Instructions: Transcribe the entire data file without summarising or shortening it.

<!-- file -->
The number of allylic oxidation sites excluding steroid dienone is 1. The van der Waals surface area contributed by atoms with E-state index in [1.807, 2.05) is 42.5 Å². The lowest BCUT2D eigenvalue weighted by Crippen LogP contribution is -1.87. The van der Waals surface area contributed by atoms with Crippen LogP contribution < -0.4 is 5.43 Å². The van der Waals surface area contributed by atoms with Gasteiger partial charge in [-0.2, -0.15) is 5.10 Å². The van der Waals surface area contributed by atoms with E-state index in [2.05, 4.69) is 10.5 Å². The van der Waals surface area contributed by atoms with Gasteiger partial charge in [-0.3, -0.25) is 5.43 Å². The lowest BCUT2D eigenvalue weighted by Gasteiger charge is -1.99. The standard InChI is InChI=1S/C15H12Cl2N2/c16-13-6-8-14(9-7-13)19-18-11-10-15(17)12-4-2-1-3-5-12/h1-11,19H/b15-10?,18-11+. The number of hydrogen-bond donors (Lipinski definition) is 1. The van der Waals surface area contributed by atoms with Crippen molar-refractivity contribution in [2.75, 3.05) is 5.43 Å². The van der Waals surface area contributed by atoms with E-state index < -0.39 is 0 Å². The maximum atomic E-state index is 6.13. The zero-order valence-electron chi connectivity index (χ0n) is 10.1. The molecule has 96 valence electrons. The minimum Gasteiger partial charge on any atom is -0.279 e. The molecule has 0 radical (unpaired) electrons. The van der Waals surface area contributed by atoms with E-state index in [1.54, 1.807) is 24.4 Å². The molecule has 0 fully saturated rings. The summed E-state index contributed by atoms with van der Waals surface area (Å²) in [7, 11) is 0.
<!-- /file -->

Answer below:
The number of allylic oxidation sites excluding steroid dienone is 1. The van der Waals surface area contributed by atoms with E-state index in [1.807, 2.05) is 42.5 Å². The lowest BCUT2D eigenvalue weighted by Crippen LogP contribution is -1.87. The van der Waals surface area contributed by atoms with Crippen LogP contribution < -0.4 is 5.43 Å². The van der Waals surface area contributed by atoms with Gasteiger partial charge in [-0.2, -0.15) is 5.10 Å². The van der Waals surface area contributed by atoms with E-state index in [2.05, 4.69) is 10.5 Å². The van der Waals surface area contributed by atoms with Gasteiger partial charge in [-0.3, -0.25) is 5.43 Å². The lowest BCUT2D eigenvalue weighted by Gasteiger charge is -1.99. The standard InChI is InChI=1S/C15H12Cl2N2/c16-13-6-8-14(9-7-13)19-18-11-10-15(17)12-4-2-1-3-5-12/h1-11,19H/b15-10?,18-11+. The number of hydrogen-bond donors (Lipinski definition) is 1. The van der Waals surface area contributed by atoms with Crippen molar-refractivity contribution in [2.75, 3.05) is 5.43 Å². The van der Waals surface area contributed by atoms with E-state index < -0.39 is 0 Å². The maximum atomic E-state index is 6.13. The zero-order valence-electron chi connectivity index (χ0n) is 10.1. The molecule has 96 valence electrons. The minimum Gasteiger partial charge on any atom is -0.279 e. The molecule has 0 radical (unpaired) electrons. The van der Waals surface area contributed by atoms with E-state index in [1.54, 1.807) is 24.4 Å². The molecule has 0 fully saturated rings. The summed E-state index contributed by atoms with van der Waals surface area (Å²) in [7, 11) is 0.